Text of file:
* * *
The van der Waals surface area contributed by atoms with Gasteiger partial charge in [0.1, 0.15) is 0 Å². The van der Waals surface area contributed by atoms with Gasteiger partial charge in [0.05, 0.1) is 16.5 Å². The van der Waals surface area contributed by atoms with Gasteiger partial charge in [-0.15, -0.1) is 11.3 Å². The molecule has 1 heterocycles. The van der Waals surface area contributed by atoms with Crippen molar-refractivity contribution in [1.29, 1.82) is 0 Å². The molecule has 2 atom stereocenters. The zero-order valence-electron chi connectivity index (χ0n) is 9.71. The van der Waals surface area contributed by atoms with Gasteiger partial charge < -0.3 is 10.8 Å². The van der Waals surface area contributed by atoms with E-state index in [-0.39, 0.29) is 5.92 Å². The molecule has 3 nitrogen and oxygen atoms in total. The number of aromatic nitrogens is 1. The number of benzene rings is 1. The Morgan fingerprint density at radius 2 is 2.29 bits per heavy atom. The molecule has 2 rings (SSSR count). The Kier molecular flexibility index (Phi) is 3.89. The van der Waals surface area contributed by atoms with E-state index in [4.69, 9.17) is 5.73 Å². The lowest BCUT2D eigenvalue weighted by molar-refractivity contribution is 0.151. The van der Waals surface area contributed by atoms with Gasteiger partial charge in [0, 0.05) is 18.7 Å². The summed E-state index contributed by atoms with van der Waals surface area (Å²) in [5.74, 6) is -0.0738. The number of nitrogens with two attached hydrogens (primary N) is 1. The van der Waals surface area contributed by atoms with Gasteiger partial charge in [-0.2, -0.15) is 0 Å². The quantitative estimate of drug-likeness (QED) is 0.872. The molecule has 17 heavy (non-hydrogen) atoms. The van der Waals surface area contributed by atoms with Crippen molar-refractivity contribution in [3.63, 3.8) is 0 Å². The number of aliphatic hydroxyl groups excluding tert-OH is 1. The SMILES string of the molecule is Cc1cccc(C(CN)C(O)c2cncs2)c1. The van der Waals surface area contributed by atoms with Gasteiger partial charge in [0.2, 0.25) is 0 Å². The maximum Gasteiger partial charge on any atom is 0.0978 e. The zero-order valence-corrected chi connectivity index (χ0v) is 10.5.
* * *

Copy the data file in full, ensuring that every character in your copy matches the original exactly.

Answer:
The van der Waals surface area contributed by atoms with Gasteiger partial charge in [0.1, 0.15) is 0 Å². The van der Waals surface area contributed by atoms with Gasteiger partial charge in [0.05, 0.1) is 16.5 Å². The van der Waals surface area contributed by atoms with Gasteiger partial charge in [-0.15, -0.1) is 11.3 Å². The molecule has 1 heterocycles. The van der Waals surface area contributed by atoms with Crippen molar-refractivity contribution in [1.29, 1.82) is 0 Å². The molecule has 2 atom stereocenters. The zero-order valence-electron chi connectivity index (χ0n) is 9.71. The van der Waals surface area contributed by atoms with Gasteiger partial charge < -0.3 is 10.8 Å². The van der Waals surface area contributed by atoms with E-state index in [-0.39, 0.29) is 5.92 Å². The molecule has 3 nitrogen and oxygen atoms in total. The number of aromatic nitrogens is 1. The number of benzene rings is 1. The Morgan fingerprint density at radius 2 is 2.29 bits per heavy atom. The molecule has 2 rings (SSSR count). The Kier molecular flexibility index (Phi) is 3.89. The van der Waals surface area contributed by atoms with E-state index in [4.69, 9.17) is 5.73 Å². The lowest BCUT2D eigenvalue weighted by molar-refractivity contribution is 0.151. The van der Waals surface area contributed by atoms with Gasteiger partial charge in [0, 0.05) is 18.7 Å². The summed E-state index contributed by atoms with van der Waals surface area (Å²) in [5.74, 6) is -0.0738. The number of nitrogens with two attached hydrogens (primary N) is 1. The van der Waals surface area contributed by atoms with Gasteiger partial charge in [-0.2, -0.15) is 0 Å². The quantitative estimate of drug-likeness (QED) is 0.872. The molecule has 17 heavy (non-hydrogen) atoms. The van der Waals surface area contributed by atoms with Crippen molar-refractivity contribution in [3.63, 3.8) is 0 Å². The number of aliphatic hydroxyl groups excluding tert-OH is 1. The SMILES string of the molecule is Cc1cccc(C(CN)C(O)c2cncs2)c1. The van der Waals surface area contributed by atoms with Gasteiger partial charge in [0.2, 0.25) is 0 Å². The maximum Gasteiger partial charge on any atom is 0.0978 e. The zero-order valence-corrected chi connectivity index (χ0v) is 10.5.